NEWS
January 21, 2007
Judy Templeton will offer Razz-A-Ma-Tap dance classes for boys at 5 p.m. Thursdays, starting this week, at Slayton House in Wlde Lake Village Center. The eight-week series will include tap technique, drills and basic combinations. Brian Best and Templeton will teach techniques of musical theater for adults - singing, dancing, acting - and combine the newly learned skills into vignettes of Broadway shows from 5:30 p.m. to 6:30 p.m. Thursdays, starting this week. There is a fee. Information or registration: 410-772-9448.
NEWS
February 27, 2002
O'Malley center plans spring course on war and terrorism O'Malley Senior Center is offering a course, "War and Terrorism," this spring through Anne Arundel Community College. Mark Craotti, a political science instructor affiliated with the Johns Hopkins University and Anne Arundel Community College, will teach the 10-week course. Topics will include the funding of terrorism and efforts to combat terrorism. Seniors may register for the class between 9 a.m. and 3 p.m. Friday through March 15 at the center, 1275 Odenton Road, Odenton.
FEATURES
By J. L. Conklin and J. L. Conklin,SPECIAL TO THE SUN | April 1, 1996
The long-awaited return of the Dance on the Edge Series took place Saturday night at Towson State University's Stephens Hall Theatre with dance performances more on the periphery than on the edge of modern dance.With co-performances of New York-based tap dancer, Anita Feldman, the Washington group, Tappers With Attitude and Towson faculty member Debbie Meyers, the series celebrated the world of tap dancing. Ms. Meyers, who is also the Dance on the Edge series producer and managing director, cheerily told the audience that the art of tap dancing is close to her heart (she teaches it at TSU)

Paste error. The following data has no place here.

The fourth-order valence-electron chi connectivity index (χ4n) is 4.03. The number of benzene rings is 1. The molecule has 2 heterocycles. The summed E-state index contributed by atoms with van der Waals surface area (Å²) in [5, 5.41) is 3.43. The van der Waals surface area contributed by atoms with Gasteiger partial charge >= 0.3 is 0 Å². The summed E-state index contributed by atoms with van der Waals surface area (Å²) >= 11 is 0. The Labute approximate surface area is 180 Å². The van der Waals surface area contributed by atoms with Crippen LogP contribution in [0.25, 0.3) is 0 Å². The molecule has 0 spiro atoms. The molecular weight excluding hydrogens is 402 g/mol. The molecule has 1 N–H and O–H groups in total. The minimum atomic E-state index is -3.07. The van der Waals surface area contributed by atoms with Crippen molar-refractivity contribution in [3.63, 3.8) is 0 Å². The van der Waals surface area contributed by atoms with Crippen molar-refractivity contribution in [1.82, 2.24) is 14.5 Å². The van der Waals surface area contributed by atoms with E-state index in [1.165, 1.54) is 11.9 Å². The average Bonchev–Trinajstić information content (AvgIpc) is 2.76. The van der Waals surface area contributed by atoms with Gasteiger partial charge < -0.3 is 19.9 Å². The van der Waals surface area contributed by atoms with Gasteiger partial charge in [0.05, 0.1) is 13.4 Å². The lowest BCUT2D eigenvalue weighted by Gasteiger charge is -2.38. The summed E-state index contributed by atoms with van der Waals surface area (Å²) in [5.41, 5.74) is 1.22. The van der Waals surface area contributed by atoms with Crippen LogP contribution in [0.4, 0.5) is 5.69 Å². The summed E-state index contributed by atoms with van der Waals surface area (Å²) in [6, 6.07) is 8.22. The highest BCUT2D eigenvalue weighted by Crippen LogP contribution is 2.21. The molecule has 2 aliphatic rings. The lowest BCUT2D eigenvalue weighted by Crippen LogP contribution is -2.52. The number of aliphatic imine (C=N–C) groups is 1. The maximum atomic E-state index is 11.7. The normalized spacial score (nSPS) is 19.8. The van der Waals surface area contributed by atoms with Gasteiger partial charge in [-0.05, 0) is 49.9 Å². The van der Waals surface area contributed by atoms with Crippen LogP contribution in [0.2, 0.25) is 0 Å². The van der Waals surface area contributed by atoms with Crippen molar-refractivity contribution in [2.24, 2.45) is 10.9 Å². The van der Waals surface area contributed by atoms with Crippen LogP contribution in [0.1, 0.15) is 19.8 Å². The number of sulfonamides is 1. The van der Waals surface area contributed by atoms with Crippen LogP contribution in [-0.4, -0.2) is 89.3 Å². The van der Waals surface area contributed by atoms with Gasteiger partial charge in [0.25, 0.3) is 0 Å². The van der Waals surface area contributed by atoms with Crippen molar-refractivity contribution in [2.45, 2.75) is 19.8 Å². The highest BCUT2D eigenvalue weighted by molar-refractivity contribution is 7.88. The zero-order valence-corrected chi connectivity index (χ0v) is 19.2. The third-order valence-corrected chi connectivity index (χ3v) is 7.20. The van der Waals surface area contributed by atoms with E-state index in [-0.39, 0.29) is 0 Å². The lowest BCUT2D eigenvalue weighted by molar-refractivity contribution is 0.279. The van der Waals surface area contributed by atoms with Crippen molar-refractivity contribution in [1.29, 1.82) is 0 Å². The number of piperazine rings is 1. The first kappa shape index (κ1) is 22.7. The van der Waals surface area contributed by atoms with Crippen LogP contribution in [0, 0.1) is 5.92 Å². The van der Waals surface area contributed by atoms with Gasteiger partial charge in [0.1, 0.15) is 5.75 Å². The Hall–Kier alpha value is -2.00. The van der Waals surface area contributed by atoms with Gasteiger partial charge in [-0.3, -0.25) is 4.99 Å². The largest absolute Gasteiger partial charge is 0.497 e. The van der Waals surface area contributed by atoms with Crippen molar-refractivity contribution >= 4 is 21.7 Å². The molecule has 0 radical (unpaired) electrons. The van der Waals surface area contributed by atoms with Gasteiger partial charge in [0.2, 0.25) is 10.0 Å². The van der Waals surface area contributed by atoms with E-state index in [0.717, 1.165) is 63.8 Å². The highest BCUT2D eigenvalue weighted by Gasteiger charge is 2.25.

ENTERTAINMENT
By Tim Smith and Tim Smith,sun music critic | December 10, 2006
"Hold those bellies up." Not the usual admonition given to teenage girls, perhaps, but it makes perfect sense when it's shouted by an instructor in a rehearsal room at the Baltimore School for the Arts. So, for that matter, does a reminder for those girls to double-check their beards.